> example. Or consult a dictionary of philosophy if you prefer; they
    > have nice classifications of definitions as well.


    Hmm? I'm not asking for the definition of "definition;" I'm asking which
    definition of a definition list you are typing about.

    >
    >> (Un?)fortunately, through utter (mis?)use, the definition list has
    >> lost all meaning, as shown in the 4.01 spec.

    >
    > It hasn't. It still has a defined meaning, despite the fact that the
    > specification gives absurd examples. Examples are not normative.


    But the normative parts are normative, and they refer to terms and
    "descriptions," which is the change in meaning to which I am referring.

    >>>> Overall, a definition list is just the vertical linearization of a
    >>>> two- column table into a more comfortable and familiar format for
    >>>> reading.
    >>>
    >>> That is, you are actually using <dl> to achieve a particular layout,

    >>
    >> No, I am saying that a definition list contains tabular data (except
    >> in the super-rare case of a many-to-many combinations of terms and
    >> definitions).

    >
    > But thinking that way, we find that <table> elements offer _more_
    > flexibility for formatting than <dl> elements, on the practical side.


    But DL elements are the more practical, for linear reading and sanity.
    Also, they offer more flexibility by allowing many-to-many match-ups of
    definitions and terms. Tables can do one-to-many or many-to-one match-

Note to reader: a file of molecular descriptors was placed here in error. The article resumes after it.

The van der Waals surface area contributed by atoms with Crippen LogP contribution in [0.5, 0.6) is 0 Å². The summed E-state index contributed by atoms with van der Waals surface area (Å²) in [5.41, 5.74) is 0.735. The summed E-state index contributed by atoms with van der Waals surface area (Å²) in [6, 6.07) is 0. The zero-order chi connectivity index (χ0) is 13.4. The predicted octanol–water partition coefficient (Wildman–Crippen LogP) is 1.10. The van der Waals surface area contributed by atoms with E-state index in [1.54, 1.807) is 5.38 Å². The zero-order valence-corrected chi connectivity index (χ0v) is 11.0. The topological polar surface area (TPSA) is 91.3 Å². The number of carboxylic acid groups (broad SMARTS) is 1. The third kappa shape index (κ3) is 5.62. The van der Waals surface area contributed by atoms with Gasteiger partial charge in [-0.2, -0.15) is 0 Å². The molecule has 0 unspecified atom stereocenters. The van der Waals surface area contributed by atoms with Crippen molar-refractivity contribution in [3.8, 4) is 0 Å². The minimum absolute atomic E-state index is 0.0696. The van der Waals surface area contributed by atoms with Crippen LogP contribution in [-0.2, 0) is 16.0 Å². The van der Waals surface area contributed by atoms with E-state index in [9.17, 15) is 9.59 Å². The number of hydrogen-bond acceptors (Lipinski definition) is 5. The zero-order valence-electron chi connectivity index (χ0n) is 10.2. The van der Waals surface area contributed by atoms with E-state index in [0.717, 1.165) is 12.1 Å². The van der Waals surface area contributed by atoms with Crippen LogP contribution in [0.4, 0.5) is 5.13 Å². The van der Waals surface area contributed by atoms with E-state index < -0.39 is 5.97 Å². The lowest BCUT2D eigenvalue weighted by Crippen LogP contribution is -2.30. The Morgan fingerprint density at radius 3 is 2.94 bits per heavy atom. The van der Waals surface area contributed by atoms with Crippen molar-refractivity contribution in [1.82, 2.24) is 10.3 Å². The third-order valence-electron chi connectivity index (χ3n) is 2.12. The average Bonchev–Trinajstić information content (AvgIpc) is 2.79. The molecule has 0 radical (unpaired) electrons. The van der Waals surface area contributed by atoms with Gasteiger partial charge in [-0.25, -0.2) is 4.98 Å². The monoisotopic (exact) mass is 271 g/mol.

ups with rowspan, but not many-to-many match-ups.

    Plus, definition lists are easier and more simplistic to mark up
    (upmark? =-).
     
    Sam Hughes, Sep 10, 2004
    #17
  18. Mark Parnell <> wrote:

    >> It hasn't. It still has a defined meaning, despite the fact that the
    >> specification gives absurd examples. Examples are not normative.

    >
    > But it's not just the examples.
    >
    > "Definition lists vary only slightly from other types of lists in that
    > list items consist of two parts: a term and a description."


    That's unnecessarily poor formulation, but it's still about lists of
    definitions, with terms (not just any strings you like); and a
    description is a way of giving a definition. And a preceding DTD comment
    says that DD element is for "definition description".

    --
    Yucca, http://www.cs.tut.fi/~jkorpela/
    Pages about Web authoring: http://www.cs.tut.fi/~jkorpela/www.html
     
    Jukka K. Korpela, Sep 10, 2004
    #18
  19. Sam Hughes <> wrote:

    > Hmm? I'm not asking for the definition of "definition;" I'm asking